Day 3: Go vegan before 6pm

If everyone in the world went vegan we’d reduce greenhouse gas emissions by over 10 billion tons per year.

The raising, feeding and processing of livestock produce a lot of greenhouse gases. The meat industry accounts for 20% of global emissions1.
The entire system of food production, such as the use of farming machinery, spraying of fertilizer and transportation of products, causes 17.3bn metric tonnes of greenhouse gases a year2
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By some estimations, if everyone in the world went vegan we’d reduce greenhouse gas emissions by nearly a third.
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What can you do? Start off by going vegan before 6pm. Avoid all meat and dairy products. If you want to go all in the easy way, try an AllPlants.com subscription. All Plants deliver these delicious vegan meals, making it easy to go vegan.

How exactly does going vegan reduce climate change?

Going vegan can help mitigate climate change in several ways, primarily by reducing the environmental impact associated with animal agriculture. Here are some key ways in which adopting a vegan diet can contribute to combating climate change:

  1. Reduced greenhouse gas emissions: The livestock sector is a major contributor to greenhouse gas emissions, particularly methane and nitrous oxide. Methane is produced by ruminant animals like cattle and sheep during digestion, and nitrous oxide is released from manure and fertilizers. By eliminating or reducing meat and dairy consumption, vegans can help lower these emissions.
  2. Land use efficiency: Animal agriculture requires vast amounts of land for grazing and growing feed crops. Clearing land for livestock farming contributes to deforestation and habitat loss, which release stored carbon into the atmosphere. A vegan diet typically requires less land because it focuses on plant-based foods directly consumed by humans, reducing the pressure on forests and ecosystems.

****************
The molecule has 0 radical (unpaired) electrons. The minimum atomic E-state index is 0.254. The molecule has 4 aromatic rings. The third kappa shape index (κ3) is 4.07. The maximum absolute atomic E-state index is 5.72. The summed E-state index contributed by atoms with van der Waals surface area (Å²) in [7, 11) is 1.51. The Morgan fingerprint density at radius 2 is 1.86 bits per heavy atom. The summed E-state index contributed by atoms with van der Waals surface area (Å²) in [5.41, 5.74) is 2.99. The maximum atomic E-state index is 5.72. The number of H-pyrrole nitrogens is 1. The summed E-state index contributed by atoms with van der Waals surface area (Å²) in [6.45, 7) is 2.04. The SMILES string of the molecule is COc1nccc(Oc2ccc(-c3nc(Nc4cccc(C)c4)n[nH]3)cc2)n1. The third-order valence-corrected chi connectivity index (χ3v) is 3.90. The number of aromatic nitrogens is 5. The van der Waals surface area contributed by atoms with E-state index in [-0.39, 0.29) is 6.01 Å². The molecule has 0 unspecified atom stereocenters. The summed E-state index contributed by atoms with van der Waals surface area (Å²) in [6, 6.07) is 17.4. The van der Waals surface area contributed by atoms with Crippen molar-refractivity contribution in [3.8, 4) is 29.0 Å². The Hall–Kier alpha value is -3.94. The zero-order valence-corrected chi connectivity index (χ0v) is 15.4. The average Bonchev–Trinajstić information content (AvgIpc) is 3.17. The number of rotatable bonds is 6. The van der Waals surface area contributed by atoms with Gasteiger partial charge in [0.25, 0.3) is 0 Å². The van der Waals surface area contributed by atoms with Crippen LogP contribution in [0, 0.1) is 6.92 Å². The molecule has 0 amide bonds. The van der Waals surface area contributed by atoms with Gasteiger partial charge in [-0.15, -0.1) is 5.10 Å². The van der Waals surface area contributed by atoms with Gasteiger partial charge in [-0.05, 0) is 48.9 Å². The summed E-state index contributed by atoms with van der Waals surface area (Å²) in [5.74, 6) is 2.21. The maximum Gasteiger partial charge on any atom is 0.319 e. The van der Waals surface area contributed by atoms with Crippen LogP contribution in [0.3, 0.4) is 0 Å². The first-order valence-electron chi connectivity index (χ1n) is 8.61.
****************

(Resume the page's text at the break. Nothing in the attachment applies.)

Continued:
3. Water conservation: Animal agriculture is a water-intensive industry, as it takes a significant amount of water to raise and process animals for food. Choosing a vegan diet reduces the water footprint associated with food production since plant-based foods generally require less water compared to animal products.
  4. Reduced energy consumption: Producing and processing animal products consumes more energy compared to plant-based foods. This includes energy for feed production, transportation, and the operation of processing facilities. A vegan diet typically has a lower overall energy footprint.
  5. Decreased pollution: Animal agriculture contributes to water and air pollution through the release of excess nutrients, antibiotics, and hormones into the environment. By reducing the demand for animal products, vegans can help minimize these pollution sources.
  6. Preservation of biodiversity: The expansion of livestock farming often results in the destruction of natural habitats, which can lead to the loss of biodiversity. Adopting a vegan diet can help reduce the demand for land conversion and minimize the negative impact on wildlife and ecosystems.
  7. Mitigating the carbon footprint of food transportation: A vegan diet can also reduce the need for long-distance transportation of animal feed and livestock, which can lower greenhouse gas emissions associated with food distribution.

It’s important to note that while going vegan can have a positive impact on reducing one’s carbon footprint, other lifestyle changes and sustainable practices, such as reducing overall food waste, conserving energy, and supporting local and sustainable agriculture, are also crucial in addressing climate change. Individual dietary choices are just one part of a larger solution to combat climate change, but they can make a meaningful contribution when combined with broader efforts to reduce emissions and promote sustainability.

Footnotes

Marcus Aurelius statue head and shoulders
Be tolerant with others and strict with yourself Marcus Aurelius
James Baldwin
Not everything that is faced can be changed, but nothing can be changed until it is faced James Baldwin

Imagine...

Imagine if 1 million people completed 100 Days to Save the World.

We would change the world.

It's possible.

Imagine how the world could be.

It's up to us to change it. Not someone else.

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